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Re: [Xen-devel] PV-vNUMA issue: topology is misinterpreted by the guest

On 07/27/2015 10:09 AM, Dario Faggioli wrote:
On Fri, 2015-07-24 at 18:10 +0200, Juergen Gross wrote:
On 07/24/2015 05:58 PM, Dario Faggioli wrote:
So, just to check if I'm understanding is correct: you'd like to add an
abstraction layer, in Linux, like in generic (or, perhaps, scheduling)
code, to hide the direct interaction with CPUID.
Such layer, on baremetal, would just read CPUID while, on PV-ops, it'd
check with Xen/match vNUMA/whatever... Is this that you are saying?
Sort of, yes.

I just wouldn't add it, as it is already existing (more or less). It
can deal right now with AMD and Intel, we would "just" have to add Xen.

So, having gone through the rest of the thread (so far), and having
given a fair amount o thinking to this, I really think that something
like this would be a good thing to have in Linux.

Of course, it's not that my opinion on where should be in Linux counts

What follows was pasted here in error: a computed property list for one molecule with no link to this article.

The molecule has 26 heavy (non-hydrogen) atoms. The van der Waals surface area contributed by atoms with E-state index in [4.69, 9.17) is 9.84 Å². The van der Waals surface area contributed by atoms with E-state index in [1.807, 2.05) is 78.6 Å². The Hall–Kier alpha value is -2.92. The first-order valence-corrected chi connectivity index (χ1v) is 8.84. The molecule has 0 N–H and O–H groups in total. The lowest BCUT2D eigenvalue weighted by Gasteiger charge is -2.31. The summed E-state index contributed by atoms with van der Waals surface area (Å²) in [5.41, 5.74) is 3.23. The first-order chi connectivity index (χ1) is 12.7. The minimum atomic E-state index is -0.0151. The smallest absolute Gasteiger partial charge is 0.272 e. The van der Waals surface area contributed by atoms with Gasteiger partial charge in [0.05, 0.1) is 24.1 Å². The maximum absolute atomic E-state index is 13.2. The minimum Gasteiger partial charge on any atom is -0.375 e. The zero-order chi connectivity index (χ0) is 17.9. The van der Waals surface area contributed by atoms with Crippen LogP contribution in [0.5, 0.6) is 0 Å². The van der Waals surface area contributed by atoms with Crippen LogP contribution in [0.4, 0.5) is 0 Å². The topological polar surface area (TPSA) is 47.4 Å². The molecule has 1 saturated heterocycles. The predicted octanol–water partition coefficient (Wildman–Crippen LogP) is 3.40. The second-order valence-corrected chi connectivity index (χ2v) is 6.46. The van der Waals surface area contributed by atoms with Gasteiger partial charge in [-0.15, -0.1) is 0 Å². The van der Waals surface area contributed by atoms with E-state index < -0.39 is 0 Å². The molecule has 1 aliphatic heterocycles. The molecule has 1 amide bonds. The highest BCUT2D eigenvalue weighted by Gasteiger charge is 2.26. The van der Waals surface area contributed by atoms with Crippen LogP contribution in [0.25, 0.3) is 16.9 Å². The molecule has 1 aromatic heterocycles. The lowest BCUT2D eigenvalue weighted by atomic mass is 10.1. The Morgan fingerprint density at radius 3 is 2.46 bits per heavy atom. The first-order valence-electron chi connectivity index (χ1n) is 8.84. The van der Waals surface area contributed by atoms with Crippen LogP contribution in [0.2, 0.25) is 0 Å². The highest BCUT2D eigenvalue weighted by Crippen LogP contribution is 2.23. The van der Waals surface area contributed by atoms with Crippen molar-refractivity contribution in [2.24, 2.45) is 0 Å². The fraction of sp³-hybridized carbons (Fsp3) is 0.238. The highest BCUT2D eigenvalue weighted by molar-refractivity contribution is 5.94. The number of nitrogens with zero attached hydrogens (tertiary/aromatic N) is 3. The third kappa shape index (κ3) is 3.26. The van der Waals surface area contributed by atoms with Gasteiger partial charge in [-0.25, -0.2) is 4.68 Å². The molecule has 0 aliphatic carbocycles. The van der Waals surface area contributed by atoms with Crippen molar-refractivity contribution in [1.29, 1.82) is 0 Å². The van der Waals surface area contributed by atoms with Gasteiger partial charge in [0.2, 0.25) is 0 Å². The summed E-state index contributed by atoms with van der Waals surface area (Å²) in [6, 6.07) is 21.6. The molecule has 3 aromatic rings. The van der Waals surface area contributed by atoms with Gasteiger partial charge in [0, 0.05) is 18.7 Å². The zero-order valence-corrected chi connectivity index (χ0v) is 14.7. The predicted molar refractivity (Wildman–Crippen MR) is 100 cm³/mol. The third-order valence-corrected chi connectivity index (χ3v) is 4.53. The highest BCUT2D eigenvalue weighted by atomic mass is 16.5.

that much! :-D   Nevertheless, I wanted to make it clear that, while
skeptic at the beginning, I now think this is (part of) the way to go,
as I said and explained in my reply to George.

And I continue to believe that kernel solution does not address the userland problem which is no less important than making kernel do proper scheduling decisions (and I suspect when this patch goes for review that's what the scheduling people are going to say).

Remember the original problem that started this thread was that kernel complained that topology didn't make sense and it turned off all topology-related decisions. Which means that kernel already has a solution for weird topology. Some enumeration doesn't trigger this warning, but we can come up with one that does. Or we can indeed have a patch in kernel that will, possibly silently, fail topology_sane() when virtualized and not pinned.

(This is what I assume kernel does when topology_sane() fails. And if it doesn't, that's a bug IMO)

The licensing problem that Juergen described can be solved by pining vcpus and exposing HT bit. Besides, creating a guest with 24 VPCUs and hoping that 16-core licensing will work I think is pushing it a bit when you know that VCPUs will jump around cores (i.e. "on average" you are running on more than 16 cores -- multi-threaded or not -- which arguably is what licensing is trying to prevent)


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